Sun Pictures, one of the big-ticket producers in the Tamil film industry, is back to movie production after a hiatus of nearly eight years with Sarkar, slated for release on Diwali (November 6). Understandably, there is a huge buzz of expectation surrounding the film.

Except perhaps in the DMK camp, that is.

Despite the fact the Marans-owned Sun Pictures is practically from the DMK stable, there has been a sense of unarticulated disquiet over the film in the party's higher echelons.

For starters, Sarkar, as the name suggests is a political film, and is seen as a trial balloon for Vijay --- arguably the biggest star now in Tamil after Rajinikanth --- who may not be averse to getting into politics.

And any film star wanting to get into politics is some kind of a rival for the DMK in the current scheme of things in Tamil Nadu. Its party president, MK Stalin, knows only too well what power Kollywood holds over the masses of the State. After all, Stalin's dad, M Karunanidhi, along with his mentor CN Annadurai and his friend turned foe MG Ramachandran, had adroitly used the power of films to further their political careers spectacularly in the 1960s and ’70s. Stalin, quite obviously, does not want history to repeat itself, but much to his discomfort, seeing the political vacuum in the State in the aftermath of Karunanidhi and Jayalalithaa's exit from the scene, many a Kollywood biggie is sensing an opportunity on the political front.

Incidentally, at the audio launch of Sarkar a month ago, actor Vijay did use the platform to air some politically-loaded sentiments (on the lines of what he will do if he became the chief minister). It did not, according to sources in the DMK, go down well with Stalin who made his displeasure known to the Marans. The DMK feels Sun Pictures should not throw its considerable marketing weight behind the efforts of Vijay, which in the longer run can prove detrimental to the party. "Stalin was being practical. But the film production house had invested so much in the film that it could not back out at that stage," said a source in the party.  

Further, the needle between Stalin and Vijay also has a personal edge, and is also quintessentially a Tamil Nadu phenomenon. Stalin is known by his political nametag: Thalapathy (Commander). In Tamil Nadu, these noms de guerre are sacrosanct. Karunanidhi was addressed only as Kalaignar. Jayalalithaa was Puratchi Thalaivi. Like politicos, film stars also have these handy handles. And Vijay for long was Ilaiya Thalapathy (Younger Commander). But sometime back, he dropped the 'Ilaiya' from his title and settled for Thalapathy. This, needless to say, set him up in a straight conflict with Stalin. The latter was annoyed (his supporters have spoken about it), but Vijay continues to hold on to his new title.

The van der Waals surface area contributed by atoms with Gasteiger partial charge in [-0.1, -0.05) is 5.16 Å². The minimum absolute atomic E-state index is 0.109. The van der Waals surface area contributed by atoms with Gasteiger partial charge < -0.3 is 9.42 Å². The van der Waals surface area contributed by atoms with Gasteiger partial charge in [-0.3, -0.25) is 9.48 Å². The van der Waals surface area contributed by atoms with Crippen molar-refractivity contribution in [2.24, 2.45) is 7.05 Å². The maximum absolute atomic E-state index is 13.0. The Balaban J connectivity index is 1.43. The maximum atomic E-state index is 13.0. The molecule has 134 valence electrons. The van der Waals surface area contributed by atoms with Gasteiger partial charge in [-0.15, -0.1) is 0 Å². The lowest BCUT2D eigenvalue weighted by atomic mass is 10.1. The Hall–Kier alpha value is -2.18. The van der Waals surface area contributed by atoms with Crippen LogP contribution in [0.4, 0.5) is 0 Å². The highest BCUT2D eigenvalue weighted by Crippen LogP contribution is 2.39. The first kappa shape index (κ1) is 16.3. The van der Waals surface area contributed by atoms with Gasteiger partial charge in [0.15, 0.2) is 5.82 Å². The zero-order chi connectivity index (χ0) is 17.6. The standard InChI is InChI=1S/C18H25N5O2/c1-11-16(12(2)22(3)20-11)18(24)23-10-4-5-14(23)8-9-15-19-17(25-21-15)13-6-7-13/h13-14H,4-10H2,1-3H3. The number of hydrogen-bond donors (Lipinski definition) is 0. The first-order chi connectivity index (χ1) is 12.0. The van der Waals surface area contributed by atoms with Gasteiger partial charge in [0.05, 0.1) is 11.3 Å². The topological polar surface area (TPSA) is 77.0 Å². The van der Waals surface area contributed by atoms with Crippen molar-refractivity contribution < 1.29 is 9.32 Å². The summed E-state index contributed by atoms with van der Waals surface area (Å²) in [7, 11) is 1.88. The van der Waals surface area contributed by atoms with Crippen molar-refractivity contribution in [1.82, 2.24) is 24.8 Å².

Stalin, whose style is not openly confrontational, is, perhaps biding his time. Though at the moment, when the AIADMK government, has no real goodwill among the large swathe of the public, the DMK as a party is not able to make the most out of the situation. One of the reasons for the same is the distraction provided by Kollywood stars. Kamal Haasan has already floated his outfit, Makkal Needhi Maiyyam. Rajinikanth is in the process of setting up his party. When Rajini and Kamal are around, the DMK feels that it may not be able to harvest fully the anti-incumbency votes up for grabs. Also, Stalin is facing snide put-downs that he is not cut from the same political cloth as that of his dad. He seems to lack Karunanidhi's charisma as well as his cunning. 

Stalin's increasing sense of perturbation was quite visible when his party's mouthpiece, Murasoli, last week targeted, rather viciously and volubly, Rajnikanth. It was an unexpected attack, and all the more surprising considering that the Tamil Super Star is still to formally launch his political outfit (it is still in the works.) As political eyebrows were arched quizzically at the surprise turn of events, Stalin moved fast to save some face. He reportedly expressed his apologies to Rajinikanth. Though it was also said that he did so when Rajini himself called him up to to convey his displeasure at the unwarranted diatribe against him. Another birdie chirped that Stalin's apology was triggered by Sun Pictures' insistence, who as it happens, has a film (Petta) with Rajinikanth lined up for release in January. With so many crores of rupees riding on him, the Marans cannot afford to antagonise Rajini or his fans. 

Anyway, whatever might have been the fine-print of the events, it did expose the unease in the DMK camp. The DMK also has a blow-hot-blow-cold relationship with Kamal Haasan. Kamal has kept the DMK on the seat of anxiety by saying that he is not averse for a tie-up with the Congress in the State. Kamal has also gone and met with Rahul Gandhi. 

Though the DMK and the Congress in the State are long-standing allies, things are not hunky-dory now as the Congress, which seems to have sewn up a alliance with the TDP in Andhra Pradesh for the next year's general elections, is keeping its options open in TN. Though it is not any big force in Tamil Nadu, Congress, if it does not go with the DMK, will reflect badly on the latter as being unable to retain its trusted ally.

The DMK suspects that these film stars (all of them) are various teams of the BJP, and hence out to queer the pitch for the Dravidian party. "We have a feeling that though their individual strategies and political ideas are different, they are eventually helping the AIADMK and the BJP. Hence our party needs to remain guarded," added the source.

The DMK is also worried that if it openly attacks these film stars, then their (the stars') huge fan base may turn against the party. It is a kind of Catch-22 for the DMK.

In the event, the DMK's future strategy for sarkar may also depend on the kind of fortune that Sarkar enjoys.